[Note: Next visit to Florence, add Giardino Bardini to my list of places to visit, as well as both the rose and iris gardens. And maybe some “beach” time at the Terzo Giardino along the Arno.]
On my way toward the river, I paid a bit more attention to the Porta San Miniato, a gateway through the city walls. More ornate on the “water” side. The road turned from pavement to cobble when passing through. After crossing the Arno, I continued on Via dei Benci which took me right past the Piazza di Santa Croce at the far end from the basilica as I strolled through storefronts and restaurants galore.
On the opposite side, the Teatro Verdi looked to be dark tonight. At Via Pietrapiana, I turned right and did a little zig north at the next block to walk along a pedestrian shopping street. With the first break on the left, at the Church of St Ambrose (locked), I turned left up Via dei Pilastri for a block. A right on Via Luigi Carlo Farini put me at the front of the synagogue.
With a great central dome of oxidized copper and two capped towers bracketing a strong curved stone arch, the building sits guarded behind a tall metal and stone wall surrounded by well-tended grass and trees. There was just about enough room to get a straight-on picture through the grillwork. The façade is travertine and marble, horizontally striped as many churches in Tuscany. Signage indicated the grounds had closed at 4:30. When I return to Firenze, I hope to come and visit, and explore their museum. It would be interesting to compare to my memories of the synagogue in Budapest.
Continuing to the next corner, I turned left onto Via della Colonnia, which would give me a straight shot to the hotel. At the next corner was Santa Maria Maddalena die Pazzi, where I couldn’t even guess where an entry might be. Maps told me that I’d be passing another church/convent, but that address seemed unmarked and unremarkable. Across the street was the Palazzo della Crocetta, which looked locked up for the night. Part of that structure was supposed to be a haunted house, but I saw no method of ingress. At the corner, the Museo Archeologico Nazioinale di Firenze, which had a pleasant small formal garden behind the building.
As I approached the familiar roundabout of San Marco, just before was an open square with the Basilica Santuario della Santissima Annunziata. From the street and piazza in front, it appeared to be a simple unadorned building with a seven-arched Palladian porch.
It was open, so this curious church visitor headed inside. The change from the simple façade to the intense Baroque of the interior is shocking. Sensory overload to the max! Sixteen chapels off the nave, altars in the transepts and three in the presbytery, and eight more in the ambulatory.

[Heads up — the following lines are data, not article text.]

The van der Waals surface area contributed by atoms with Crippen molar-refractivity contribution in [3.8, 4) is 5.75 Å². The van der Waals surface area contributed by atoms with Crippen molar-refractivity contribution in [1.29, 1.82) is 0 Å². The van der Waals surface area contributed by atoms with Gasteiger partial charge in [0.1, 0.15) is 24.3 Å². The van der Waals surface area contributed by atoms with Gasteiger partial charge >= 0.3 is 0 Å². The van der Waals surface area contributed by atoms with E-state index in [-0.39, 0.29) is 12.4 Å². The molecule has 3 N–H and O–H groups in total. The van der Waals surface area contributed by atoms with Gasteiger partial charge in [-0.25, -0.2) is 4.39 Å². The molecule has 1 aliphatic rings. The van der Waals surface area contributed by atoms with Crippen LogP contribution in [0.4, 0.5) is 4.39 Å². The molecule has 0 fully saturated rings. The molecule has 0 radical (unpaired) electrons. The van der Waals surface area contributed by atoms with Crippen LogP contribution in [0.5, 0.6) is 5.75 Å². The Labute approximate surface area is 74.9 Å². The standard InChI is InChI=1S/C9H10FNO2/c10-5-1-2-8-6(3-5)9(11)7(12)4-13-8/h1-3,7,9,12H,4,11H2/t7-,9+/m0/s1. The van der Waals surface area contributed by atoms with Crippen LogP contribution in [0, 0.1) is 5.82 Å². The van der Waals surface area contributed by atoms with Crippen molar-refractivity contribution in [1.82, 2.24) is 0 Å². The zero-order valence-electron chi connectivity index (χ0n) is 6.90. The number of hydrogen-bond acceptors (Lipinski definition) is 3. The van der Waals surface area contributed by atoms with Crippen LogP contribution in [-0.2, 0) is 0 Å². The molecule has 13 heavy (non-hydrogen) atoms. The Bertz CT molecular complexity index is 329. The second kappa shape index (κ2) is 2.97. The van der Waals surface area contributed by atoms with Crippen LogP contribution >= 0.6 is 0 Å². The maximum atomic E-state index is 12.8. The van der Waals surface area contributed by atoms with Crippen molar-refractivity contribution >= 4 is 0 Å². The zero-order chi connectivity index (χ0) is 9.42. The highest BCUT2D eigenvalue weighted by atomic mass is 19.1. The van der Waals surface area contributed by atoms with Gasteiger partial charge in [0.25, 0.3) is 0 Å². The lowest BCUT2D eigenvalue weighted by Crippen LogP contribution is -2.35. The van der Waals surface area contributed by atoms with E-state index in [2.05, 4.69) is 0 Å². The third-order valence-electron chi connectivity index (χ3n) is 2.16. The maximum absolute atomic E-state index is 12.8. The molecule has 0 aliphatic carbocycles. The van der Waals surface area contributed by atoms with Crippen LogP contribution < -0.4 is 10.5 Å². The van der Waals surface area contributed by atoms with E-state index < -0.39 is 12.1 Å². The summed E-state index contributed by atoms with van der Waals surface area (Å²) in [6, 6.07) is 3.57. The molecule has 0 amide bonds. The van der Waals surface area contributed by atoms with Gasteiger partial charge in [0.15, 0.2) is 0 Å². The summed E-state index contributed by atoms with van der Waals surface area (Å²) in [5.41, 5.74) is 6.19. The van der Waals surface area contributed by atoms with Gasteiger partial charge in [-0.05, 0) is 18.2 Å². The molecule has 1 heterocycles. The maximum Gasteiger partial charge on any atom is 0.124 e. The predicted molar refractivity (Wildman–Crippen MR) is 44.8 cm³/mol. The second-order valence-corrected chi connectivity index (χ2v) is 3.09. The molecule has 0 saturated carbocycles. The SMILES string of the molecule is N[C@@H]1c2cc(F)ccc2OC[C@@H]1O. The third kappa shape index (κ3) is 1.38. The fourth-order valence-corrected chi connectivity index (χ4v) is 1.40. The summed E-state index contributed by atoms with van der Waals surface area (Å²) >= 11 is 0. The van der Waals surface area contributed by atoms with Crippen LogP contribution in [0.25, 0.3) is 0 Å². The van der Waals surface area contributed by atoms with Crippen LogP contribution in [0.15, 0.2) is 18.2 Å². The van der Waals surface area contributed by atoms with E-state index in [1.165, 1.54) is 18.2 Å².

With a miraculous painting, this was a pilgrimage destination, which brings in wealth to the Church, and it was spent on art. Their organ from 1628 is the oldest in the city, and second oldest in Italy.
It was 6:30, and the church closed. Ushered out; after passing a University of Florence building, I crossed the Piazza San Marco and ambled up 4 blocks to the hotel. Good thing I don’t have a step counter or tracker, I think I walked a lot today. I was definitely on my feet for most of it. I spent 50 minutes updating my journal (since lunch) with my feet up. Elisa had recommended Adagio Restaurant, but it was practically back at where I had crossed the river. Two kilometers away, I just was too beat to go that far. So I pulled up Google and went down to the front desk to get their thoughts. For simple and easy, and all of 3 blocks away, they sent me to Gargantua.
Yes, truly simple, with no appetizer/primi/secondi pressure. I started with a “soup”, vellutata di zucca from the specials board. Pumpkin in a thick near-soup consistency. Lasagna Florentino, with meat sauce, and melanzane grigliate for a veggie. That’s grilled eggplant. Tuscan sangiovese blend from Carpineto “Originale” to drink, with water on the side. It was all wonderful, I was content and not stuffed. No desire for something sweet. As it is Wednesday, there was no pressure for the table, so I sipped another glass of wine and finished doing my journal for the day.
Walking back to the hotel, I reflected o Florence. Besides needing another day for Siena, I think five days plus two for Siena would be a better plan. I’d had two over-the-top dinners, and two regular evening meals, and all were delicious. My first night was just a burger, and it was fine, a nice cap to the symphony. The city is imminently walkable, and has more gorgeous churches than I think I could ever visit. Museums seem to be on almost every block, and cover many different interests. Yes, there are too many tourists, but I’m one too.
So back to the room, I got the shoes and socks off and pulled out the laptop to start writing. Lots of pictures to upload, and I’m not even really touching what I saw in the Palazzo Vecchio. Tomorrow I’m off to Arezzo, for two churches and a cathedral, plus a tour of the theater. Looks like I’ll be slowing down a bit, which I think I’ll need.